Reimbursement, Billing, ADRS and Claim Appeals – RHHIs and Program Safeguard Contractors

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Sequential billing has long posed a significant problem for hospices under medical review edit. Because of sequential billing, some hospices have found themselves waiting many months to adjudicate claims, leaving payments in the queue and in some cases, financially threatening the viability of the hospice.

On April 29, 2005, CMS issued Transmittal 552 which revises the Medicare system so that delays will be minimized. In its Transmittal, CMS stated:

"Responding to the requests of hospices to provide relief from these delays, CMS has determined that Medicare systems can be revised to decrease them. (emphasis supplied) The edits in Medicare systems are themselves sequential, firing in a predetermined order. This order will be changed. As of the effective date below, the edits that enforce sequential billing will be moved from their current position prior to the medical review process to a position after all medical review edits. As a result, any hospice claim that will be subject to review will trigger a request for records immediately upon receipt, rather than being held while previous record requests are being processed. By making the record request and review periods for multiple hospice claims simultaneous, delays to hospice claims may be reduced. Once released from medical review, if a claim is found to be out of sequence it will be held at that later point, when record request delays no longer affect it."

While this change, which goes into effect October 1, 2005, will not alter the fact that hospice claims are subject to review, it will assist those hospices that receive ADRs or claim denials for patients who are still considered eligible by the hospice and still receiving hospice services.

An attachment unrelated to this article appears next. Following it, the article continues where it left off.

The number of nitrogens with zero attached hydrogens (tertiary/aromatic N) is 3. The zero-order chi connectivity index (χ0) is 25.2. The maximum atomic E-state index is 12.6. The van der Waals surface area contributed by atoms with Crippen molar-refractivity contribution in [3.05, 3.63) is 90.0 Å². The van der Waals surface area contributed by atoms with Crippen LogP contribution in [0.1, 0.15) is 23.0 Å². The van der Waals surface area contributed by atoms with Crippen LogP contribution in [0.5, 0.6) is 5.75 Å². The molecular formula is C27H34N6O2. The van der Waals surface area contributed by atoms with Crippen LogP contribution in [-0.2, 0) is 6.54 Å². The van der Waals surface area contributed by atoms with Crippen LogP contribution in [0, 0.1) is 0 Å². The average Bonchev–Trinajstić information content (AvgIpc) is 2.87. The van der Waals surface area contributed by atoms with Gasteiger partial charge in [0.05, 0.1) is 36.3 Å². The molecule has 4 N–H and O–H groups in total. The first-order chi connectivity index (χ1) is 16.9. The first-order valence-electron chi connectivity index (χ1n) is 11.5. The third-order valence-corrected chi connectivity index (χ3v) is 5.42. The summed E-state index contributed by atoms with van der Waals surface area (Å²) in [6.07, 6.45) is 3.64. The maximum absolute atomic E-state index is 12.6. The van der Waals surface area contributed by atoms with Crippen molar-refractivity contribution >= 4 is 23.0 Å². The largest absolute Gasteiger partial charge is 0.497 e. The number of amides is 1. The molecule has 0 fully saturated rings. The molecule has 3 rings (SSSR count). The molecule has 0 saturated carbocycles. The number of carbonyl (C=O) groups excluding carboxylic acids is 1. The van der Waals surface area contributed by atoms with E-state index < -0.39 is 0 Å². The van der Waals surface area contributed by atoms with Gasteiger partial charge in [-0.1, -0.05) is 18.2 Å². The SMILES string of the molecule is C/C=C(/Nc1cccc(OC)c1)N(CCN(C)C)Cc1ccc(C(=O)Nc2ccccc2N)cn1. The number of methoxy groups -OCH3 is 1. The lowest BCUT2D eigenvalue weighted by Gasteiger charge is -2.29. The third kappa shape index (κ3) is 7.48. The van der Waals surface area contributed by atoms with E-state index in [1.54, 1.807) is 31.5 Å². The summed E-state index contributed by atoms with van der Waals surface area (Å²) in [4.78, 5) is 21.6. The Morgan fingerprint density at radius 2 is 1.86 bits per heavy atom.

Hospice are encouraged, as always, to carefully review eligibility and level of care decisions. When there is a disagreement with the RHHI, hospices are encouraged to advocate on behalf of their patients and continue to serve these patients during the appeal process. Following is a checklist for addressing claim denials and additional documentation requests.

  • □  Understand eligibility criteria.
  • □  Ensure proper documentation.
    A. Eligibility
    B. Level of care
  • □  Know the difference between ADR and fraud investigations.
  • □  If it's the fraud unit, don't wait, contact legal counsel! On initial ADR, prepare summary and highlight documentation that supports eligibility in light of relevant LMRP/LCD or Unipolicy.
  • □  Request educational conference.
  • □  Ask questions and develop rapport with the RHHI. Do not discharge eligible patients and include appeals in your budget as a cost of doing business (but know when to discharge).
  • □  Know the appeals process and timelines for appeal. Be prepared to go to hearing.
  • □  When necessary hire consultants to help."


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